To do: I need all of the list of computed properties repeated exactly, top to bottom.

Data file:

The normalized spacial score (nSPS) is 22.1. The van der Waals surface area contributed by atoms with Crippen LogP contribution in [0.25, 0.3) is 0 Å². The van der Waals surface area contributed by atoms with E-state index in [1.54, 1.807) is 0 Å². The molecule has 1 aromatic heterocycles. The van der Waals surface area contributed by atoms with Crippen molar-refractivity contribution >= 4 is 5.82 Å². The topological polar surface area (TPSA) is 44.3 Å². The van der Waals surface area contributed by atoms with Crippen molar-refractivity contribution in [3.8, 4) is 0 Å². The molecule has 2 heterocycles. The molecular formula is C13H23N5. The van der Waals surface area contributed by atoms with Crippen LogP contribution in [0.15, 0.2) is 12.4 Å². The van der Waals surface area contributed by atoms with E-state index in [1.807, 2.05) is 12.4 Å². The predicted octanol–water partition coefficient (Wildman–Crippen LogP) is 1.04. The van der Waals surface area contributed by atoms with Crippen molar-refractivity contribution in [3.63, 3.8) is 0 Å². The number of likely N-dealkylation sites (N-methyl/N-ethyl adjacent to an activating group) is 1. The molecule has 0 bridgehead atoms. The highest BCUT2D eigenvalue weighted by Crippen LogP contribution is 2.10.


The normalized spacial score (nSPS) is 22.1. The van der Waals surface area contributed by atoms with Crippen LogP contribution in [0.25, 0.3) is 0 Å². The van der Waals surface area contributed by atoms with E-state index in [1.54, 1.807) is 0 Å². The molecule has 1 aromatic heterocycles. The van der Waals surface area contributed by atoms with Crippen molar-refractivity contribution >= 4 is 5.82 Å². The topological polar surface area (TPSA) is 44.3 Å². The van der Waals surface area contributed by atoms with Crippen molar-refractivity contribution in [3.8, 4) is 0 Å². The molecule has 2 heterocycles. The molecular formula is C13H23N5. The van der Waals surface area contributed by atoms with Crippen LogP contribution in [0.15, 0.2) is 12.4 Å². The van der Waals surface area contributed by atoms with E-state index in [1.807, 2.05) is 12.4 Å². The predicted octanol–water partition coefficient (Wildman–Crippen LogP) is 1.04. The van der Waals surface area contributed by atoms with Crippen molar-refractivity contribution in [3.63, 3.8) is 0 Å². The number of likely N-dealkylation sites (N-methyl/N-ethyl adjacent to an activating group) is 1. The molecule has 0 bridgehead atoms. The highest BCUT2D eigenvalue weighted by Crippen LogP contribution is 2.10.